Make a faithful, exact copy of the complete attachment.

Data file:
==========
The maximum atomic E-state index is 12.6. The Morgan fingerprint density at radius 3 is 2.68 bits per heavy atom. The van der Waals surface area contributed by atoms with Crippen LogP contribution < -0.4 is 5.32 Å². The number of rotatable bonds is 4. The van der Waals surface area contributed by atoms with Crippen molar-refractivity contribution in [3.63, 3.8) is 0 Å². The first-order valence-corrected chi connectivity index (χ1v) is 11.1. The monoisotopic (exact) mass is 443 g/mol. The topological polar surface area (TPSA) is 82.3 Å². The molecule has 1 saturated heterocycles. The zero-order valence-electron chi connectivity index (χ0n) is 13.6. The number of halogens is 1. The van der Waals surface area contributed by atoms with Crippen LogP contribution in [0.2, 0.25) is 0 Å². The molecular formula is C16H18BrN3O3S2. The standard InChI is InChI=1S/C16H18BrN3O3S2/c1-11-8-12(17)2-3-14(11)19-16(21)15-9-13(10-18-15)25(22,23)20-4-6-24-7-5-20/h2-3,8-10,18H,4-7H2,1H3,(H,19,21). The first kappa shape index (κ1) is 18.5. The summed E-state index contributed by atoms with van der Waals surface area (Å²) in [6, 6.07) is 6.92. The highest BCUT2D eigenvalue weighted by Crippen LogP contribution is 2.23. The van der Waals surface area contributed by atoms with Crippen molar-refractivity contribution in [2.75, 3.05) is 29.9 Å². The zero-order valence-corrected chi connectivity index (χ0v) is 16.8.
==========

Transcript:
The maximum atomic E-state index is 12.6. The Morgan fingerprint density at radius 3 is 2.68 bits per heavy atom. The van der Waals surface area contributed by atoms with Crippen LogP contribution < -0.4 is 5.32 Å². The number of rotatable bonds is 4. The van der Waals surface area contributed by atoms with Crippen molar-refractivity contribution in [3.63, 3.8) is 0 Å². The first-order valence-corrected chi connectivity index (χ1v) is 11.1. The monoisotopic (exact) mass is 443 g/mol. The topological polar surface area (TPSA) is 82.3 Å². The molecule has 1 saturated heterocycles. The zero-order valence-electron chi connectivity index (χ0n) is 13.6. The number of halogens is 1. The van der Waals surface area contributed by atoms with Crippen LogP contribution in [0.2, 0.25) is 0 Å². The molecular formula is C16H18BrN3O3S2. The standard InChI is InChI=1S/C16H18BrN3O3S2/c1-11-8-12(17)2-3-14(11)19-16(21)15-9-13(10-18-15)25(22,23)20-4-6-24-7-5-20/h2-3,8-10,18H,4-7H2,1H3,(H,19,21). The first kappa shape index (κ1) is 18.5. The summed E-state index contributed by atoms with van der Waals surface area (Å²) in [6, 6.07) is 6.92. The highest BCUT2D eigenvalue weighted by Crippen LogP contribution is 2.23. The van der Waals surface area contributed by atoms with Crippen molar-refractivity contribution in [2.75, 3.05) is 29.9 Å². The zero-order valence-corrected chi connectivity index (χ0v) is 16.8.